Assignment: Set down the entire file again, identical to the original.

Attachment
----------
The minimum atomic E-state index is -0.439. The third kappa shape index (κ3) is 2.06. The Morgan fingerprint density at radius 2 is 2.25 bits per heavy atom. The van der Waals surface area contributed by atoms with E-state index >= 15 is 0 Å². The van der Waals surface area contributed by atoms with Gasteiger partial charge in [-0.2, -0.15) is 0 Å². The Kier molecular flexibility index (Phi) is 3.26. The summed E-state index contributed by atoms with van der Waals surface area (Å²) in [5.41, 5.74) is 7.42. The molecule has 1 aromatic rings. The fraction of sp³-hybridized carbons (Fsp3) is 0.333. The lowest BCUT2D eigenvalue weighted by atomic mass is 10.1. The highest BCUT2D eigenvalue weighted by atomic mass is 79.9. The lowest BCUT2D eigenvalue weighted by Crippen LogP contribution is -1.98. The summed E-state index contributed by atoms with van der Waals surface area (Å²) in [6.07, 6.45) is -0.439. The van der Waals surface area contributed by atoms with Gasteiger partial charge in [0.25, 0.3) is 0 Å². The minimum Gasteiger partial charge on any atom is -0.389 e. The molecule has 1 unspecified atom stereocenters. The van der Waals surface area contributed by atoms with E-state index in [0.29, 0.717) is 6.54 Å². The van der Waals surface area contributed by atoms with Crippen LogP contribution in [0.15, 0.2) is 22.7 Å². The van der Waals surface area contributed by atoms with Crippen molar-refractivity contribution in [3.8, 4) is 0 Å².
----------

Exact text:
The minimum atomic E-state index is -0.439. The third kappa shape index (κ3) is 2.06. The Morgan fingerprint density at radius 2 is 2.25 bits per heavy atom. The van der Waals surface area contributed by atoms with E-state index >= 15 is 0 Å². The van der Waals surface area contributed by atoms with Gasteiger partial charge in [-0.2, -0.15) is 0 Å². The Kier molecular flexibility index (Phi) is 3.26. The summed E-state index contributed by atoms with van der Waals surface area (Å²) in [5.41, 5.74) is 7.42. The molecule has 1 aromatic rings. The fraction of sp³-hybridized carbons (Fsp3) is 0.333. The lowest BCUT2D eigenvalue weighted by atomic mass is 10.1. The highest BCUT2D eigenvalue weighted by atomic mass is 79.9. The lowest BCUT2D eigenvalue weighted by Crippen LogP contribution is -1.98. The summed E-state index contributed by atoms with van der Waals surface area (Å²) in [6.07, 6.45) is -0.439. The van der Waals surface area contributed by atoms with Gasteiger partial charge in [0.25, 0.3) is 0 Å². The minimum Gasteiger partial charge on any atom is -0.389 e. The molecule has 1 unspecified atom stereocenters. The van der Waals surface area contributed by atoms with E-state index in [0.29, 0.717) is 6.54 Å². The van der Waals surface area contributed by atoms with Crippen LogP contribution in [0.15, 0.2) is 22.7 Å². The van der Waals surface area contributed by atoms with Crippen molar-refractivity contribution in [3.8, 4) is 0 Å².